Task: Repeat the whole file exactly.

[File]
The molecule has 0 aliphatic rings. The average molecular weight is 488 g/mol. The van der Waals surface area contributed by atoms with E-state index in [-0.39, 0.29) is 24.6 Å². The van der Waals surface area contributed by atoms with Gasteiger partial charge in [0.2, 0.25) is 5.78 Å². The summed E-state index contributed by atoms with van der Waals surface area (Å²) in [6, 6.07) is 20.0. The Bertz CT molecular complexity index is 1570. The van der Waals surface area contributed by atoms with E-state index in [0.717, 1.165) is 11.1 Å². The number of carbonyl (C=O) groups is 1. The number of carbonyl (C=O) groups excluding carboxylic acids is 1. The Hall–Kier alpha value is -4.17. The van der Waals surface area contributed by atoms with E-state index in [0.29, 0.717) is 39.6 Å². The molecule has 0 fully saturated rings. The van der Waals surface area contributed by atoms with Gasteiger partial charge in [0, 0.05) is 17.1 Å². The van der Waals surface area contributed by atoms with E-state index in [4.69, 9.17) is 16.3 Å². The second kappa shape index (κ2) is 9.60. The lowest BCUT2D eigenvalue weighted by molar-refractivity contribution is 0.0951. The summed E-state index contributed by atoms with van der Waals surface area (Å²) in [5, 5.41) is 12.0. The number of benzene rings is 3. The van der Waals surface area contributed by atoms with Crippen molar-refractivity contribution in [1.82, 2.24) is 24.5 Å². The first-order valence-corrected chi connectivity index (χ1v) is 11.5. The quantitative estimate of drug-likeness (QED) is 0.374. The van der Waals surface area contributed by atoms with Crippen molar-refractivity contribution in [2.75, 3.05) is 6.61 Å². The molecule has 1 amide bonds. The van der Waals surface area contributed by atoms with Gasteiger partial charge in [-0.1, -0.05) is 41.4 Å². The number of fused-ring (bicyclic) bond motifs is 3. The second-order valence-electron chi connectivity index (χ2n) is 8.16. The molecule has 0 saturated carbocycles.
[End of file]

The molecule has 0 aliphatic rings. The average molecular weight is 488 g/mol. The van der Waals surface area contributed by atoms with E-state index in [-0.39, 0.29) is 24.6 Å². The van der Waals surface area contributed by atoms with Gasteiger partial charge in [0.2, 0.25) is 5.78 Å². The summed E-state index contributed by atoms with van der Waals surface area (Å²) in [6, 6.07) is 20.0. The Bertz CT molecular complexity index is 1570. The van der Waals surface area contributed by atoms with E-state index in [0.717, 1.165) is 11.1 Å². The number of carbonyl (C=O) groups is 1. The number of carbonyl (C=O) groups excluding carboxylic acids is 1. The Hall–Kier alpha value is -4.17. The van der Waals surface area contributed by atoms with E-state index in [0.29, 0.717) is 39.6 Å². The molecule has 0 fully saturated rings. The van der Waals surface area contributed by atoms with Gasteiger partial charge in [0, 0.05) is 17.1 Å². The van der Waals surface area contributed by atoms with E-state index in [4.69, 9.17) is 16.3 Å². The second kappa shape index (κ2) is 9.60. The lowest BCUT2D eigenvalue weighted by molar-refractivity contribution is 0.0951. The summed E-state index contributed by atoms with van der Waals surface area (Å²) in [5, 5.41) is 12.0. The number of benzene rings is 3. The van der Waals surface area contributed by atoms with Crippen molar-refractivity contribution in [1.82, 2.24) is 24.5 Å². The first-order valence-corrected chi connectivity index (χ1v) is 11.5. The quantitative estimate of drug-likeness (QED) is 0.374. The van der Waals surface area contributed by atoms with Crippen molar-refractivity contribution in [2.75, 3.05) is 6.61 Å². The molecule has 1 amide bonds. The van der Waals surface area contributed by atoms with Gasteiger partial charge in [-0.1, -0.05) is 41.4 Å². The number of fused-ring (bicyclic) bond motifs is 3. The second-order valence-electron chi connectivity index (χ2n) is 8.16. The molecule has 0 saturated carbocycles.